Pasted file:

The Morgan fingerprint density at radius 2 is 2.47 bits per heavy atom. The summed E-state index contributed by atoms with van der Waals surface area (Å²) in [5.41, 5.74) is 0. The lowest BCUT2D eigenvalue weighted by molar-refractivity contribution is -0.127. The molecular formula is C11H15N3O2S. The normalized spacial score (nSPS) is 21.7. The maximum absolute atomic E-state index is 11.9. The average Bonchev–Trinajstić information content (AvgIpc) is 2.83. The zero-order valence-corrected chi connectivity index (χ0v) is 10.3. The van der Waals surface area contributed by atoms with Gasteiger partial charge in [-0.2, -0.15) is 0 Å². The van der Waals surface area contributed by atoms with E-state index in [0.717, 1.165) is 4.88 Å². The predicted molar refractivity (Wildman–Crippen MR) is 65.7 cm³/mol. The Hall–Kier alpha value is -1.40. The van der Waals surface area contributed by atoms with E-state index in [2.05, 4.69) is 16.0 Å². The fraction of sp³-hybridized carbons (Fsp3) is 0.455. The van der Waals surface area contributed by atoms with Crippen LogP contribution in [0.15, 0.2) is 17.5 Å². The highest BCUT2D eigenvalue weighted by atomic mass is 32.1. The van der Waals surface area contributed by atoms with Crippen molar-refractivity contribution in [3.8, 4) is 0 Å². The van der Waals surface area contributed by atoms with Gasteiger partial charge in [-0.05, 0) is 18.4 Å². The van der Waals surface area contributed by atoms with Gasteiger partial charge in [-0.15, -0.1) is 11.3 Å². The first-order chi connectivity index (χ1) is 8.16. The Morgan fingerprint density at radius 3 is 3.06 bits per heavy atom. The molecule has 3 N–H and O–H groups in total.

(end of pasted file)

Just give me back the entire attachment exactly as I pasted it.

The Morgan fingerprint density at radius 2 is 2.47 bits per heavy atom. The summed E-state index contributed by atoms with van der Waals surface area (Å²) in [5.41, 5.74) is 0. The lowest BCUT2D eigenvalue weighted by molar-refractivity contribution is -0.127. The molecular formula is C11H15N3O2S. The normalized spacial score (nSPS) is 21.7. The maximum absolute atomic E-state index is 11.9. The average Bonchev–Trinajstić information content (AvgIpc) is 2.83. The zero-order valence-corrected chi connectivity index (χ0v) is 10.3. The van der Waals surface area contributed by atoms with Gasteiger partial charge in [-0.2, -0.15) is 0 Å². The van der Waals surface area contributed by atoms with E-state index in [0.717, 1.165) is 4.88 Å². The predicted molar refractivity (Wildman–Crippen MR) is 65.7 cm³/mol. The Hall–Kier alpha value is -1.40. The van der Waals surface area contributed by atoms with E-state index in [2.05, 4.69) is 16.0 Å². The fraction of sp³-hybridized carbons (Fsp3) is 0.455. The van der Waals surface area contributed by atoms with Crippen LogP contribution in [0.15, 0.2) is 17.5 Å². The highest BCUT2D eigenvalue weighted by atomic mass is 32.1. The van der Waals surface area contributed by atoms with Crippen molar-refractivity contribution in [3.8, 4) is 0 Å². The van der Waals surface area contributed by atoms with Gasteiger partial charge in [-0.05, 0) is 18.4 Å². The van der Waals surface area contributed by atoms with Gasteiger partial charge in [-0.15, -0.1) is 11.3 Å². The first-order chi connectivity index (χ1) is 8.16. The Morgan fingerprint density at radius 3 is 3.06 bits per heavy atom. The molecule has 3 N–H and O–H groups in total.